Financial Institutions Reform, Recovery and Enforcement Act of 1989

(redirected from Financial Institutions Reform Recovery and Enforcement Act)

Financial Institutions Reform, Recovery and Enforcement Act of 1989 (FIRREA)

Legislation that established the Office of Thrift Supervision, which was created in the wake of the savings and loan crisis of the late 1980s.

Financial Institutions Reform, Recovery and Enforcement Act of 1989

Legislation in the United States passed in response to the savings and loan crisis. The FIRREA created the Resolution Trust Corporation, which was charged with closing thrifts declared to be insolvent. It also created new funds within the FDIC to administer the depositor's insurance to account holders at insolvent institutions. Importantly, it created the Office of Thrift Supervision, a bureau of the U.S. Department of the Treasury to regulate federal savings associations, savings and loan associations (thrifts), and some holding companies. The OTS both provides charters and creates regulations for thrifts and other institutions that fall under its supervision. Additionally, it audits the practices of financial institutions that specialize in personal savings and mortgage loans to ensure that they comply with applicable regulations.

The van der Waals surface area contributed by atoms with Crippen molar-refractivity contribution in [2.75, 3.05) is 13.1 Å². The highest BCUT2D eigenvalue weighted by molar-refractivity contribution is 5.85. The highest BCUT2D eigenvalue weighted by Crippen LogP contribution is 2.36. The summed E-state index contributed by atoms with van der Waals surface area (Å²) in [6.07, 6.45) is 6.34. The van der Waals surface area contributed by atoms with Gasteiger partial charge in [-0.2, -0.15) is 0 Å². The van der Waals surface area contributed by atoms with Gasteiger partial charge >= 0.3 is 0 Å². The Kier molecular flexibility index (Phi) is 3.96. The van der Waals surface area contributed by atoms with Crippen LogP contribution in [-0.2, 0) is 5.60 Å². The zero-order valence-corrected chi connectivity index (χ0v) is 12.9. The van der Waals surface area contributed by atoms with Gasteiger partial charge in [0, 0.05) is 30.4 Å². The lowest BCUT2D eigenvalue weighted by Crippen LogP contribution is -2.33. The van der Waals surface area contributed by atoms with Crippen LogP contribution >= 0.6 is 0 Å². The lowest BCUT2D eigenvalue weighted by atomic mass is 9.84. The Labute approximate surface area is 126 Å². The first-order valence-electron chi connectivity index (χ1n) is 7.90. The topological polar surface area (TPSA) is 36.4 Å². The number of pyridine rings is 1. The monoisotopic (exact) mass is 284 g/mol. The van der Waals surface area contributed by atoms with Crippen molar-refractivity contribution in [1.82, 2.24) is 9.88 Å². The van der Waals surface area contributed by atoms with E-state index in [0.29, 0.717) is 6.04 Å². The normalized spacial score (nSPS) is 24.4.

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That would require limiting the number of boards a director could serve on, much in the same spirit as the Financial Institutions Reform Recovery and Enforcement Act (FIRREA) does for depository institutions (banks and thrifts), and making the independent directors personally liable to the shareholders for gross negligence by the fund manager.
Ross said the proposed legislation, backed by the Office of Thrift Supervision, will restore some S&L funds for real estate lending that had virtually dried up in response to the Financial Institutions Reform Recovery and Enforcement Act of 1989.
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